How Do You Know if Training Is Effective?

You’ve heard it before, but training without measurement can be a serious waste of time and money. There are ways to prove training is effective.
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In the United States, roughly $60 billion is spent each year on training. Yet, most organizations never truly know if their efforts are effective because few actually measure to find out how much of the training was absorbed.
Further, by the time they return to the office, participants often lose up to 90 percent of what they learned in training. And how much knowledge transfer occurred in the first place? Without practical follow-up and meaningful assessment, most new skills are lost within a year.
The crux of the issue is determining how to make training stick. The famous Peter Drucker quote, “What gets measured gets done,” comes to mind. Why bother carrying out an initiative if it’s not tied to desired performance? Not only does measurement help determine if training was worthwhile, but also tracking — especially if incentivized through bonuses — compels participants to leverage training to improve performance. If people are held accountable, they tend to work harder than if no tracking process is in place.
One effective way organizations can measure training is to use key performance indicators. If training is measured against KPIs, it’s important to understand how companies define this term. It can be subjective and vary from entity to entity. A KPI can relate to sales growth, volume of discounting or, perhaps, lead conversion ratio.
Depending on the industry, training KPIs can help companies set and adjust strategy. It can be a key part of what they evaluate quarter to quarter, as well as a way to justify and make decisions about future training. When KPIs are measured, the results are based on accountability, precision, measurement and overall effect. Some training firms even go as far as tying compensation to performance on or attainment of KPIs.
For example, let’s say a firm takes on a large-scale training implementation with a commercial bank. Part of the annual objective for the bank is cross-selling enhanced products and shortening sales cycles. Customized content is aligned to provide habits and tools to improve in these areas.
After training, performance is measured for 120 days. The bank sees an 18 percent increase in cross-selling volume and a sales cycle reduction of three days. Both of these KPIs were tracked weekly, and the financial effect equated to millions of dollars.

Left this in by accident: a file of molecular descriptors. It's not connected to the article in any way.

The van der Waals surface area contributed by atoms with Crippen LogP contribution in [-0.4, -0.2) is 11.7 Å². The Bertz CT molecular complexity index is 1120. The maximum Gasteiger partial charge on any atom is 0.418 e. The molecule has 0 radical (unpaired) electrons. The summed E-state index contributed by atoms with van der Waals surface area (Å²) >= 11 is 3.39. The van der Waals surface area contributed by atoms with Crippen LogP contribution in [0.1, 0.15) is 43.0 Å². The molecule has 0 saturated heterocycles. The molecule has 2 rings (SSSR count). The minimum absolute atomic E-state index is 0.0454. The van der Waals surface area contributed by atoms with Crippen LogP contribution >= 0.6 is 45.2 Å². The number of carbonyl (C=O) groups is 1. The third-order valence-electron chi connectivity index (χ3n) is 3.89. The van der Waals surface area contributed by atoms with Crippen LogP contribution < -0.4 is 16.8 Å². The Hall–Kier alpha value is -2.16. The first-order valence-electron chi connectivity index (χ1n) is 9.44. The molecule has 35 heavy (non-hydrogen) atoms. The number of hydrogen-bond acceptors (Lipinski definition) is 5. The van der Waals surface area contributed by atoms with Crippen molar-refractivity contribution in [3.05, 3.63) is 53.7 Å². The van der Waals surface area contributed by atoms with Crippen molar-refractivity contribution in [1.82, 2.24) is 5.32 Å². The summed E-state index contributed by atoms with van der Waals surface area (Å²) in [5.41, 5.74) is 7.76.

In other industries such as pharmaceutical sales, an ImpactRx study can be used to tactically measure things like physician perception of account managers. It can start with a baseline prior to training and be followed by a measurement 60 and 90 days afterward. Specific behaviors such as product positioning, clarity of messaging and managing the total office environment are possible measures.
Of course, not all training can be measured by KPIs. Some types of training are easier to measure than others. Training tied to a specific strategy or pricing is easier to measure than soft skills training, which largely consists of theory. Essentially, if training has practical tools and habits associated with it, it’s easier to measure.
To measure soft skills, training may require a different approach. For example, knowledge transfer can be tested immediately following the training and then some months after. Another way to gauge its effectiveness is to measure employee satisfaction scores. This typically results not only in improved performance but also decreased turnover.
Organizations also can take training for a test drive. To measure impact pre-investment, train one group within the organization and measure the effect on that control group before a wider roll out. It’s then easier to gain buy-in because the test drive or pilot provides a platform for return on investment to help sell the idea internally.
Other measurement methods include comparing year-over-year results for several months following training if seasonal, or several months before vs. those same months after training takes place.
The key with any of these methods is to remember they’re estimates to help determine if training was worthwhile. They’re not exact ROI calculations because will always be other factors in play.
If learning leaders implement these suggestions, they can successfully design and implement a training program that delivers strong ROI for their organization. Need help? Find a training partner willing to tie its compensation to program success.

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